Hello! You need to consider where UI and UX come in and why. Typically, by the time UI/UX is designed and then reviewed a range of activities must've taken place, e.g.:
(1) Someone defined the proposition, product or service which the UI/UX is supposed to satisfy.
(2) Someone created a project around the UI/UX design and implementation.
(3) Someone created a blueprint for integrating the UI with existing systems and thought of ways to streamline UX across products or services.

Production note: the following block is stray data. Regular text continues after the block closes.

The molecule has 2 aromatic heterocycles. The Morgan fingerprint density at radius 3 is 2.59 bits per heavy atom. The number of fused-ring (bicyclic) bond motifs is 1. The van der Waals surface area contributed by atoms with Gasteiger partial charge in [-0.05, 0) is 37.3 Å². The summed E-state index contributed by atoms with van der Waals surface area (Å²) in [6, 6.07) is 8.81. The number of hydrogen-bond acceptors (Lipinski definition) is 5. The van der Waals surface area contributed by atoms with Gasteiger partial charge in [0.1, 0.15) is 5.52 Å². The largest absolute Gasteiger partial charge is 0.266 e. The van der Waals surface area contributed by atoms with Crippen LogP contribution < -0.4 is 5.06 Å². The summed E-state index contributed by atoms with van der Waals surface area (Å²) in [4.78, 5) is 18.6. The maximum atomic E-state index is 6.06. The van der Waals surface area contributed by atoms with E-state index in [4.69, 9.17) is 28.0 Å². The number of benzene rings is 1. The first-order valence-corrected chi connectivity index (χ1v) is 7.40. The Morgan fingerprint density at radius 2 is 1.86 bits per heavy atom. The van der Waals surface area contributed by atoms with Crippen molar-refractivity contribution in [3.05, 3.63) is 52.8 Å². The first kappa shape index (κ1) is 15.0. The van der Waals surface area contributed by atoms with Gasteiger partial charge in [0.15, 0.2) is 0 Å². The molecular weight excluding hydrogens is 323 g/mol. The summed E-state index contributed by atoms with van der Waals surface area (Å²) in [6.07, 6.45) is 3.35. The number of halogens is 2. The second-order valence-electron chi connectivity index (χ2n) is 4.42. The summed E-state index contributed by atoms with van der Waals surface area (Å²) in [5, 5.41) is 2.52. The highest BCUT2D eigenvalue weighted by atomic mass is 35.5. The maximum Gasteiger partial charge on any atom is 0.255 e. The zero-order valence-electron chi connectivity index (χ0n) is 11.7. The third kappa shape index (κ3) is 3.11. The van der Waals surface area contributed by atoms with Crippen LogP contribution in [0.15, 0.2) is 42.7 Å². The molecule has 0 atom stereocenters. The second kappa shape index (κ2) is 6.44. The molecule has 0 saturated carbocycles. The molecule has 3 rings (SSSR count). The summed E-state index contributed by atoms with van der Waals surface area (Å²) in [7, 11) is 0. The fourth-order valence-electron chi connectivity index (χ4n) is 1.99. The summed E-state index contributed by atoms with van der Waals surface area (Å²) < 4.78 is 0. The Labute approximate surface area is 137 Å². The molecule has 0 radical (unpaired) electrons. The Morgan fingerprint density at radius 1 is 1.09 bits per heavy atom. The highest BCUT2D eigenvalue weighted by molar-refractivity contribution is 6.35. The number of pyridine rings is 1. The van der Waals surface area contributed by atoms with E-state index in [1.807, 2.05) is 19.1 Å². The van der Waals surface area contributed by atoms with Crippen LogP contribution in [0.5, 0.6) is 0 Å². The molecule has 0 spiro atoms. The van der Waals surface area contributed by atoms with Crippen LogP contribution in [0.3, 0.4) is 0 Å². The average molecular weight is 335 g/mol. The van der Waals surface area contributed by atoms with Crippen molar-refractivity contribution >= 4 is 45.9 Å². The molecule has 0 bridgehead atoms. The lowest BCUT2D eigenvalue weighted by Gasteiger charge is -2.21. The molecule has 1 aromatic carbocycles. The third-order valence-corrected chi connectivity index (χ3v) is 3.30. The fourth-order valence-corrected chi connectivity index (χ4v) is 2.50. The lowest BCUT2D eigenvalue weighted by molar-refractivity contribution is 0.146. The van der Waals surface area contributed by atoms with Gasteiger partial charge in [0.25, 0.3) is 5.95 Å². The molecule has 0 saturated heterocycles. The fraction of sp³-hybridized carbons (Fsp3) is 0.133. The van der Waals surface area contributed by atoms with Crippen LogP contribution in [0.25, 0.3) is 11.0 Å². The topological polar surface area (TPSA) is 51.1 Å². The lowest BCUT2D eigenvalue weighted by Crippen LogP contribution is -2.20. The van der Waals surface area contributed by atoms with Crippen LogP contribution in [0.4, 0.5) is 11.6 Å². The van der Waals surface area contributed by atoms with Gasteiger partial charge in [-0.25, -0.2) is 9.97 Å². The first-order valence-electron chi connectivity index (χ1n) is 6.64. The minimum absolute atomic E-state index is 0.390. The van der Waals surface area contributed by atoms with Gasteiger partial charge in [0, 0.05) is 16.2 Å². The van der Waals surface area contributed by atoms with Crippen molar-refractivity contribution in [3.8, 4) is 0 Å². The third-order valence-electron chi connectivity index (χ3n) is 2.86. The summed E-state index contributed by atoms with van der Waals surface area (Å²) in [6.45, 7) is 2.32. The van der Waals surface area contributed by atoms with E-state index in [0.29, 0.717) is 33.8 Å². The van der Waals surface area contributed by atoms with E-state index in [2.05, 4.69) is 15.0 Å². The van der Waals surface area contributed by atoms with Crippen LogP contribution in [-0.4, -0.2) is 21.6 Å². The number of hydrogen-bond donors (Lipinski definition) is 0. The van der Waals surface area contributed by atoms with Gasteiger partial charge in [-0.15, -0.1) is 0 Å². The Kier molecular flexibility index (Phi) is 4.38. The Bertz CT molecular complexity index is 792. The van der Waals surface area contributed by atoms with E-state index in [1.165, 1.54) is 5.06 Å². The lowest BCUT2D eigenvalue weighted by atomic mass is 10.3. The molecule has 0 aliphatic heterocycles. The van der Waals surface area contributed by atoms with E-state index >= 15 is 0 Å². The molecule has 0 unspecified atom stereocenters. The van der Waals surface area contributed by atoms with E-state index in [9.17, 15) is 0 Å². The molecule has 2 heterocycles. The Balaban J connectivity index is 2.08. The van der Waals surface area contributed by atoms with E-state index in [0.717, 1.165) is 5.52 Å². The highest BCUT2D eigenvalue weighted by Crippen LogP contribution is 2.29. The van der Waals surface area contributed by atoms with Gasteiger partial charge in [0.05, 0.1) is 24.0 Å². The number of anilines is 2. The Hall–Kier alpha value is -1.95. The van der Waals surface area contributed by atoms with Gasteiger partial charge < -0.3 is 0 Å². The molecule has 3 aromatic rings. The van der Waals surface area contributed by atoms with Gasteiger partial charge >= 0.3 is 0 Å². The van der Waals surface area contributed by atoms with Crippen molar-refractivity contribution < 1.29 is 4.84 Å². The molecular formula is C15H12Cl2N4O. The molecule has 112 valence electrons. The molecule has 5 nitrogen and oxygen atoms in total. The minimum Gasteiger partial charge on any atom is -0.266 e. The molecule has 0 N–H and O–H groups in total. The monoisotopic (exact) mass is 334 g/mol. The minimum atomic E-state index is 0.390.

If you provide services in any of the above, they will constitute a value-add to UI/UX. One obvious angle to play, if you're doing reviews, would be to try and determine why UI/UX fails to achieve what your client wants. This presents a broader methodology improvement opportunity for your client - a valuable lesson.
More than happy to share some of my experiences delivering UI/UX changes as parts of digital transformation. I've also authored standards and guidelines for UI/UX design for large corporations so know what can go wrong and what would sell as a complementary service to your reviews.
Answered 4 years ago